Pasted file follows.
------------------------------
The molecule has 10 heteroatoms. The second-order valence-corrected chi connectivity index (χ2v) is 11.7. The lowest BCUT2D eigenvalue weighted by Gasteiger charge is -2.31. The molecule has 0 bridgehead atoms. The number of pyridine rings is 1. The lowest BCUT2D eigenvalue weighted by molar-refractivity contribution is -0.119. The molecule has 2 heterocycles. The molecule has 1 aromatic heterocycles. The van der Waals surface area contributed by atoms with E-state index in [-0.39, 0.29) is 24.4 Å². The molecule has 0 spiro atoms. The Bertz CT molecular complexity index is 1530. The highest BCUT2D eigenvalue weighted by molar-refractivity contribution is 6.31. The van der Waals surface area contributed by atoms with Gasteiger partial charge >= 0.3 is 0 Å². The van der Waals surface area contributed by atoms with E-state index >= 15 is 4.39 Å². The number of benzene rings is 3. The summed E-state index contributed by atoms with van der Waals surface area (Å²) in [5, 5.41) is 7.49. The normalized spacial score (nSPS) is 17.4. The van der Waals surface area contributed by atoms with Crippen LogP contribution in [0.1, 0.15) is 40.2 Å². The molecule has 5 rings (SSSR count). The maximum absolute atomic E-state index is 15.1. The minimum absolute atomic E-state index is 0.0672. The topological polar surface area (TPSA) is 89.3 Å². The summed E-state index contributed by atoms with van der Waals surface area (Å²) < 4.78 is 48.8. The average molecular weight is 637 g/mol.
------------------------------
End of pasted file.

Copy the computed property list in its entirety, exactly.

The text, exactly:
The molecule has 10 heteroatoms. The second-order valence-corrected chi connectivity index (χ2v) is 11.7. The lowest BCUT2D eigenvalue weighted by Gasteiger charge is -2.31. The molecule has 0 bridgehead atoms. The number of pyridine rings is 1. The lowest BCUT2D eigenvalue weighted by molar-refractivity contribution is -0.119. The molecule has 2 heterocycles. The molecule has 1 aromatic heterocycles. The van der Waals surface area contributed by atoms with E-state index in [-0.39, 0.29) is 24.4 Å². The molecule has 0 spiro atoms. The Bertz CT molecular complexity index is 1530. The highest BCUT2D eigenvalue weighted by molar-refractivity contribution is 6.31. The van der Waals surface area contributed by atoms with Gasteiger partial charge >= 0.3 is 0 Å². The van der Waals surface area contributed by atoms with E-state index >= 15 is 4.39 Å². The number of benzene rings is 3. The summed E-state index contributed by atoms with van der Waals surface area (Å²) in [5, 5.41) is 7.49. The normalized spacial score (nSPS) is 17.4. The van der Waals surface area contributed by atoms with Crippen LogP contribution in [0.1, 0.15) is 40.2 Å². The molecule has 5 rings (SSSR count). The maximum absolute atomic E-state index is 15.1. The minimum absolute atomic E-state index is 0.0672. The topological polar surface area (TPSA) is 89.3 Å². The summed E-state index contributed by atoms with van der Waals surface area (Å²) < 4.78 is 48.8. The average molecular weight is 637 g/mol.